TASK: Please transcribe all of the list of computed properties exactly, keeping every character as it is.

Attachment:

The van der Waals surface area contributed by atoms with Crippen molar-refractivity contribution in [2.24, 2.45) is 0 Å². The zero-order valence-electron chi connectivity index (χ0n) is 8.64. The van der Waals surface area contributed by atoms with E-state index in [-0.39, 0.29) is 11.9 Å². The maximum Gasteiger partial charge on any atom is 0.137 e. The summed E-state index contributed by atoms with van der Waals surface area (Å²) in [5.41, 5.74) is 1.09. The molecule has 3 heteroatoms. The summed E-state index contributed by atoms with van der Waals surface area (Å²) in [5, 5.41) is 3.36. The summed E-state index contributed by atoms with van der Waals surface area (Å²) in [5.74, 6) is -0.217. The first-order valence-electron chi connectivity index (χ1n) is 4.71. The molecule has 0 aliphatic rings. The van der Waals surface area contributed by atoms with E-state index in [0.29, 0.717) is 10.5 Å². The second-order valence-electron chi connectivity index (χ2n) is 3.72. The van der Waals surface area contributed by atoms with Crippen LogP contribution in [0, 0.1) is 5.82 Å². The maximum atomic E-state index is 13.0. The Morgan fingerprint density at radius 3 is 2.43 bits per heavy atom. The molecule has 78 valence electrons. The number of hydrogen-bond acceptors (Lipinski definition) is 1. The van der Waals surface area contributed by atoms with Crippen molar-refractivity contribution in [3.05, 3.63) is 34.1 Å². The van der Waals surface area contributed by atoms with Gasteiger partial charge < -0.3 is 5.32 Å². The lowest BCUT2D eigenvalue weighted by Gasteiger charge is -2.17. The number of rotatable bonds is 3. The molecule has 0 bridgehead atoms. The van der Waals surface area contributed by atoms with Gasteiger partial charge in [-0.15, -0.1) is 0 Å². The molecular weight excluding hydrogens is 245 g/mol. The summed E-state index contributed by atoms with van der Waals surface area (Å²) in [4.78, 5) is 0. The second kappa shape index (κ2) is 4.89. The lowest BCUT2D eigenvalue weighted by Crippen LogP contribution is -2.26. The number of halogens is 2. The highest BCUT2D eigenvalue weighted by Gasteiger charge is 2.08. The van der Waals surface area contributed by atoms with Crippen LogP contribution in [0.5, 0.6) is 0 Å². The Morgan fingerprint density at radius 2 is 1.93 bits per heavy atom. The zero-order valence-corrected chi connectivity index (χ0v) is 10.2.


The van der Waals surface area contributed by atoms with Crippen molar-refractivity contribution in [2.24, 2.45) is 0 Å². The zero-order valence-electron chi connectivity index (χ0n) is 8.64. The van der Waals surface area contributed by atoms with E-state index in [-0.39, 0.29) is 11.9 Å². The maximum Gasteiger partial charge on any atom is 0.137 e. The summed E-state index contributed by atoms with van der Waals surface area (Å²) in [5.41, 5.74) is 1.09. The molecule has 3 heteroatoms. The summed E-state index contributed by atoms with van der Waals surface area (Å²) in [5, 5.41) is 3.36. The summed E-state index contributed by atoms with van der Waals surface area (Å²) in [5.74, 6) is -0.217. The first-order valence-electron chi connectivity index (χ1n) is 4.71. The molecule has 0 aliphatic rings. The van der Waals surface area contributed by atoms with E-state index in [0.29, 0.717) is 10.5 Å². The second-order valence-electron chi connectivity index (χ2n) is 3.72. The van der Waals surface area contributed by atoms with Crippen LogP contribution in [0, 0.1) is 5.82 Å². The maximum atomic E-state index is 13.0. The Morgan fingerprint density at radius 3 is 2.43 bits per heavy atom. The molecule has 78 valence electrons. The number of hydrogen-bond acceptors (Lipinski definition) is 1. The van der Waals surface area contributed by atoms with Crippen molar-refractivity contribution in [3.05, 3.63) is 34.1 Å². The van der Waals surface area contributed by atoms with Gasteiger partial charge < -0.3 is 5.32 Å². The lowest BCUT2D eigenvalue weighted by Gasteiger charge is -2.17. The number of rotatable bonds is 3. The molecule has 0 bridgehead atoms. The van der Waals surface area contributed by atoms with Gasteiger partial charge in [-0.15, -0.1) is 0 Å². The molecular weight excluding hydrogens is 245 g/mol. The summed E-state index contributed by atoms with van der Waals surface area (Å²) in [4.78, 5) is 0. The second kappa shape index (κ2) is 4.89. The lowest BCUT2D eigenvalue weighted by Crippen LogP contribution is -2.26. The number of halogens is 2. The highest BCUT2D eigenvalue weighted by Gasteiger charge is 2.08. The van der Waals surface area contributed by atoms with Crippen LogP contribution in [0.5, 0.6) is 0 Å². The Morgan fingerprint density at radius 2 is 1.93 bits per heavy atom. The zero-order valence-corrected chi connectivity index (χ0v) is 10.2.